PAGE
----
The other day Slate posted a data visualization to help understand “Which Middle Eastern countries are most susceptible to revolution?”
The visualization was neat, because it cleverly brought in four different factors (unemployment, median age, GDP per capita, and oil exporter or not.) But it also did not provide much of an obvious pattern. Libya had, by far the highest unemployment while Tunisia and Egypt (although this seems low) were more towards the middle of the pack. Tunisia has one of the highest median ages, while Egypt and Libya are again in the middle. As for GDP per capita, Libya is a substantially higher then Egypt and Tunisia (although lower then Bahrain). In short, the graphic does not point to an obvious next domino, although it does indicate that almost everyone in the region is a possible candidate.
But knowing that the nations in the Middle East are ripe for turmoil is hardly news, but the critical questions are when, where, and why. To model that problem requires a lot more variables. In one of my own efforts to model terrorist group behavior I cited Tolstoy who stated:
Happy families are all alike; every unhappy family is unhappy in its own way.The same goes for troubles nations (and is there any other kind.) Since I work on this sort of thing for my bread and butter, I thought I’d kick in some thoughts on the kinds of variables needed.
The first thing I wanted to know when Sheikh Qaradhawi landed in Egypt was his family’s longevity. Qaradhawi is 84 so statistically he is not likely to be around for too much longer and his energy levels are likely to diminish. But, the same could be said about Khomeini (who Qaradhawi is consciously imitating.) Khomeini returned to Iran at 76 and ran the country for the next decade.
It is tough not to notice that octogenarians headed the two regimes that have fallen, Tunisia and Egypt. Libya’s Qaddhafi, who is only 68, is showing far more fight. Taking a quick scan around the region, the rulers of Morocco, Jordan, and Syria are all young. The rulers of Saudi Arabia are not.
Age is not the killer variable that can explain all. It is related to a number of other issues. I am fascinated by organizations. Imagine a government agency or a business as a giant machine with people as the key parts. How does one evaluate if parts have broken, if the machine will do or is doing what is expected of it. Age relates to this, in that an 80 year-old dictator has been dictator for quite a while and has gotten used to his position. Since authoritarian regimes are often heavily personalized, if the dictator is not regularly engaged, then maybe the lackeys get lazy. Of course, on the other hand in Egypt and Tunisia it appears that strong institutions that had some initiative and standing independent of the president played a key role in forcing them out. Libya on the other hand doesn’t seem to have much in the way of institutions and is dominated by tribes.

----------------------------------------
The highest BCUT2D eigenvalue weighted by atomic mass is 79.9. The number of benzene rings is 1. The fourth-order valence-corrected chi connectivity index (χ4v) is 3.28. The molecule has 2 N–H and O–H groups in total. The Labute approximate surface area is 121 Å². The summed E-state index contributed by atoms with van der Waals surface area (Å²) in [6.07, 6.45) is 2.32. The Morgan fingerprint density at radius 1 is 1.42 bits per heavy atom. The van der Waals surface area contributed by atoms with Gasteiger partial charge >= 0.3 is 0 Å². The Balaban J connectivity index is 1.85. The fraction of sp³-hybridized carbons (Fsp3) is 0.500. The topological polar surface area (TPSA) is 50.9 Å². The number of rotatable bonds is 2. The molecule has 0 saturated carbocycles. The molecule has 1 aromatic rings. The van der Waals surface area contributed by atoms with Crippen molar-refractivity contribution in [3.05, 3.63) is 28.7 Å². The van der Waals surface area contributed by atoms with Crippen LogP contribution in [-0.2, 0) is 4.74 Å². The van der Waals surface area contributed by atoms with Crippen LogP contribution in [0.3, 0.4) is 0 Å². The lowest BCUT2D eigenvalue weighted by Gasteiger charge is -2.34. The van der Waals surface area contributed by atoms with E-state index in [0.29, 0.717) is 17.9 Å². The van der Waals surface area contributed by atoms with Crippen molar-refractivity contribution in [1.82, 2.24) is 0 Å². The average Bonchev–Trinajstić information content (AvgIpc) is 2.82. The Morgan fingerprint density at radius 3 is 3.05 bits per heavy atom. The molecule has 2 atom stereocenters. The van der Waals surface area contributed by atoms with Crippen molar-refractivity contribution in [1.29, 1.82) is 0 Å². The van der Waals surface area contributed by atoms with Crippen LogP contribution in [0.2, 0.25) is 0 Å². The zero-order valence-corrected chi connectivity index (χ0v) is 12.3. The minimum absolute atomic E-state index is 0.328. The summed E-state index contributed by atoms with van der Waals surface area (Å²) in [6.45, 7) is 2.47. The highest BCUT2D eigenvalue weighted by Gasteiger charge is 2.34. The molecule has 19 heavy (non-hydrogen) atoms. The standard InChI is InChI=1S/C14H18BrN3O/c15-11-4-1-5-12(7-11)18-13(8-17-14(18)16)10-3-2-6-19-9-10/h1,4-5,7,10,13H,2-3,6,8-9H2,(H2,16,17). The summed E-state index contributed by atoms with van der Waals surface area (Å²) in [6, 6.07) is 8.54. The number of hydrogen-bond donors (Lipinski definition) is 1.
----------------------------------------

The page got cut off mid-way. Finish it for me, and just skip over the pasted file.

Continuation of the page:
Regardless, much of the information about institutions is anecdotal and not systematic. Better metrics are needed to understand organizational effectiveness and priorities. I don’t mean to denigrate anecdotes – but they need to be compiled and coded not adopted haphazardly.
In The Republic Socrates asks if one would rather be the tyrannical head of the house or the tyrant of the city. The other characters agree being the tyrant of a city is preferable, but Socrates disagrees, observing that the head of a household can rely on the city to support him if the household turns against him. The tyrant of the city can turn to no one.
Syria would appear ripe for overthrow, but things have been fairly quiet. Two explanations leap out. First is that by placing itself in the vanguard of the opposition to Israel the Syrian regime has some justification for its citizens sacrifices, whereas Egypt – which has both economic decline and peace with Israel – cannot offer a justification. The other explanation is that Syria is the only Sunni majority country ruled by non-Sunnis. The ruling Alawite clan has to stay on its toes in order to avoid being overthrown. Mubarak may have been able to convince himself that the Egyptian people loved him – Assad would have few such illusions. With this clarity, the secret services would not slack off and the president’s attention would not wander.
In that sense, weak regimes are strong because they need to be flexible and alert to stay in power in the face of ongoing challenges. This may apply to Jordan as well.
This is only a first stab at possible variables for a comprehensive model. Other questions might be how recently the nation suffered through internal violence, the level and nature of the oppression, and – perhaps crucially – if the leaders have somewhere to go if things fall apart. (Qadhafi doesn’t – he has long been an international pariah.)